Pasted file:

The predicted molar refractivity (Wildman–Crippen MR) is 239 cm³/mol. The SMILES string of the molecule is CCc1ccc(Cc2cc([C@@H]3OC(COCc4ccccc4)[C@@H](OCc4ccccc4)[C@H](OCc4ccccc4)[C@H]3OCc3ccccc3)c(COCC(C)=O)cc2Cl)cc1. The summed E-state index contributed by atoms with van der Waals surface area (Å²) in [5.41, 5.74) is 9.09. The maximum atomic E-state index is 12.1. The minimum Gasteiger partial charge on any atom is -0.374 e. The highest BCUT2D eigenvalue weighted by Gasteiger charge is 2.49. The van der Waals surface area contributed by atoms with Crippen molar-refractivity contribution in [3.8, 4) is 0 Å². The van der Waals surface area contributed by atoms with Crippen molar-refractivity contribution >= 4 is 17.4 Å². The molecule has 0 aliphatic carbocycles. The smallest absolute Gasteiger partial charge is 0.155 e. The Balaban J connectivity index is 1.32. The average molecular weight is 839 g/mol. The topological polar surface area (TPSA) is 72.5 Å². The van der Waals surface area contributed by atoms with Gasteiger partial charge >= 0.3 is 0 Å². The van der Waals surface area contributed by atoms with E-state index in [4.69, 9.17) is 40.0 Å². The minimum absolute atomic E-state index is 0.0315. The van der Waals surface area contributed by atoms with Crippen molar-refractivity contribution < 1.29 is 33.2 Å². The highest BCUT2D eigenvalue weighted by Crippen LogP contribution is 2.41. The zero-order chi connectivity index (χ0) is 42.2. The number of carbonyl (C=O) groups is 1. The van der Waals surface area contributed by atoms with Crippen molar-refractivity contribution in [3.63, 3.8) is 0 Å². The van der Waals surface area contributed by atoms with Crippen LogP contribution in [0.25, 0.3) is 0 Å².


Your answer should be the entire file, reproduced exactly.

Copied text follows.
The predicted molar refractivity (Wildman–Crippen MR) is 239 cm³/mol. The SMILES string of the molecule is CCc1ccc(Cc2cc([C@@H]3OC(COCc4ccccc4)[C@@H](OCc4ccccc4)[C@H](OCc4ccccc4)[C@H]3OCc3ccccc3)c(COCC(C)=O)cc2Cl)cc1. The summed E-state index contributed by atoms with van der Waals surface area (Å²) in [5.41, 5.74) is 9.09. The maximum atomic E-state index is 12.1. The minimum Gasteiger partial charge on any atom is -0.374 e. The highest BCUT2D eigenvalue weighted by Gasteiger charge is 2.49. The van der Waals surface area contributed by atoms with Crippen molar-refractivity contribution in [3.8, 4) is 0 Å². The van der Waals surface area contributed by atoms with Crippen molar-refractivity contribution >= 4 is 17.4 Å². The molecule has 0 aliphatic carbocycles. The smallest absolute Gasteiger partial charge is 0.155 e. The Balaban J connectivity index is 1.32. The average molecular weight is 839 g/mol. The topological polar surface area (TPSA) is 72.5 Å². The van der Waals surface area contributed by atoms with Gasteiger partial charge >= 0.3 is 0 Å². The van der Waals surface area contributed by atoms with E-state index in [4.69, 9.17) is 40.0 Å². The minimum absolute atomic E-state index is 0.0315. The van der Waals surface area contributed by atoms with Crippen molar-refractivity contribution < 1.29 is 33.2 Å². The highest BCUT2D eigenvalue weighted by Crippen LogP contribution is 2.41. The zero-order chi connectivity index (χ0) is 42.2. The number of carbonyl (C=O) groups is 1. The van der Waals surface area contributed by atoms with Crippen molar-refractivity contribution in [3.63, 3.8) is 0 Å². The van der Waals surface area contributed by atoms with Crippen LogP contribution in [0.25, 0.3) is 0 Å².